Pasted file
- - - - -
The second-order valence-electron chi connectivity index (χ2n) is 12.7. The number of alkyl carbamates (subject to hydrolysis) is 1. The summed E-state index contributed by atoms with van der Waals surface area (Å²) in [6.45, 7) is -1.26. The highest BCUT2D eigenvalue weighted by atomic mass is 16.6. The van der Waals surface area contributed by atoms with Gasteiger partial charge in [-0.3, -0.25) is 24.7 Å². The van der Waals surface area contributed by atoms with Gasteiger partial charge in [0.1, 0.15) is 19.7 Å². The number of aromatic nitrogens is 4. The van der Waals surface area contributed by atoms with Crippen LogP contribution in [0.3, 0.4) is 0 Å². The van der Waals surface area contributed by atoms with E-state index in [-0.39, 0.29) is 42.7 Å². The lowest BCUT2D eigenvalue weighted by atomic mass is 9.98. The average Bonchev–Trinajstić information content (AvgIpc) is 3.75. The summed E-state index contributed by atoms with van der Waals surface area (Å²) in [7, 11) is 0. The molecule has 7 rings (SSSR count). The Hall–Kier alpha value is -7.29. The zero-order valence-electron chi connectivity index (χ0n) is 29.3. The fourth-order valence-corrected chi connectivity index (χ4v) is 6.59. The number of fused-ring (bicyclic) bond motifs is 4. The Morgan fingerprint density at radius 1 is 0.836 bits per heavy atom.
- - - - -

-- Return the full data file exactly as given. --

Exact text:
The second-order valence-electron chi connectivity index (χ2n) is 12.7. The number of alkyl carbamates (subject to hydrolysis) is 1. The summed E-state index contributed by atoms with van der Waals surface area (Å²) in [6.45, 7) is -1.26. The highest BCUT2D eigenvalue weighted by atomic mass is 16.6. The van der Waals surface area contributed by atoms with Gasteiger partial charge in [-0.3, -0.25) is 24.7 Å². The van der Waals surface area contributed by atoms with Gasteiger partial charge in [0.1, 0.15) is 19.7 Å². The number of aromatic nitrogens is 4. The van der Waals surface area contributed by atoms with Crippen LogP contribution in [0.3, 0.4) is 0 Å². The van der Waals surface area contributed by atoms with E-state index in [-0.39, 0.29) is 42.7 Å². The lowest BCUT2D eigenvalue weighted by atomic mass is 9.98. The average Bonchev–Trinajstić information content (AvgIpc) is 3.75. The summed E-state index contributed by atoms with van der Waals surface area (Å²) in [7, 11) is 0. The molecule has 7 rings (SSSR count). The Hall–Kier alpha value is -7.29. The zero-order valence-electron chi connectivity index (χ0n) is 29.3. The fourth-order valence-corrected chi connectivity index (χ4v) is 6.59. The number of fused-ring (bicyclic) bond motifs is 4. The Morgan fingerprint density at radius 1 is 0.836 bits per heavy atom.